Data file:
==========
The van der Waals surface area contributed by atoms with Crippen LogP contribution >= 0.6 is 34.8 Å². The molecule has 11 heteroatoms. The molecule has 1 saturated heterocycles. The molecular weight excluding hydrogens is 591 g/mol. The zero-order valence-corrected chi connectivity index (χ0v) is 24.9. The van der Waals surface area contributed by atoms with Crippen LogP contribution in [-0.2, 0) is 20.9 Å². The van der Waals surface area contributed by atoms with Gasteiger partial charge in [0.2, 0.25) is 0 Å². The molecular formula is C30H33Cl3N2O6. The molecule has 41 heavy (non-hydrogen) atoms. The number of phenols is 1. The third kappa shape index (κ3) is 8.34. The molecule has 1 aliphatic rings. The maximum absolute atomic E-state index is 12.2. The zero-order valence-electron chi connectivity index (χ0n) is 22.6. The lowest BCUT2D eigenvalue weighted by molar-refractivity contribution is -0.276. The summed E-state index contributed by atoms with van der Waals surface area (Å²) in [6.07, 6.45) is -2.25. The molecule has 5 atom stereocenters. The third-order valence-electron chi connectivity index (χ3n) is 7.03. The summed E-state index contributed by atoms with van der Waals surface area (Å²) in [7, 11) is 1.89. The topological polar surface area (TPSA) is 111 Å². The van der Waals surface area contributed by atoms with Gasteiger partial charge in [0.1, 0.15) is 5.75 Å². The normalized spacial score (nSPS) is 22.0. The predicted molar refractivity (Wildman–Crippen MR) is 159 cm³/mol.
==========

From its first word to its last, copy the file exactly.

The van der Waals surface area contributed by atoms with Crippen LogP contribution >= 0.6 is 34.8 Å². The molecule has 11 heteroatoms. The molecule has 1 saturated heterocycles. The molecular weight excluding hydrogens is 591 g/mol. The zero-order valence-corrected chi connectivity index (χ0v) is 24.9. The van der Waals surface area contributed by atoms with Crippen LogP contribution in [-0.2, 0) is 20.9 Å². The van der Waals surface area contributed by atoms with Gasteiger partial charge in [0.2, 0.25) is 0 Å². The molecular formula is C30H33Cl3N2O6. The molecule has 41 heavy (non-hydrogen) atoms. The number of phenols is 1. The third kappa shape index (κ3) is 8.34. The molecule has 1 aliphatic rings. The maximum absolute atomic E-state index is 12.2. The zero-order valence-electron chi connectivity index (χ0n) is 22.6. The lowest BCUT2D eigenvalue weighted by molar-refractivity contribution is -0.276. The summed E-state index contributed by atoms with van der Waals surface area (Å²) in [6.07, 6.45) is -2.25. The molecule has 5 atom stereocenters. The third-order valence-electron chi connectivity index (χ3n) is 7.03. The summed E-state index contributed by atoms with van der Waals surface area (Å²) in [7, 11) is 1.89. The topological polar surface area (TPSA) is 111 Å². The van der Waals surface area contributed by atoms with Gasteiger partial charge in [0.1, 0.15) is 5.75 Å². The normalized spacial score (nSPS) is 22.0. The predicted molar refractivity (Wildman–Crippen MR) is 159 cm³/mol.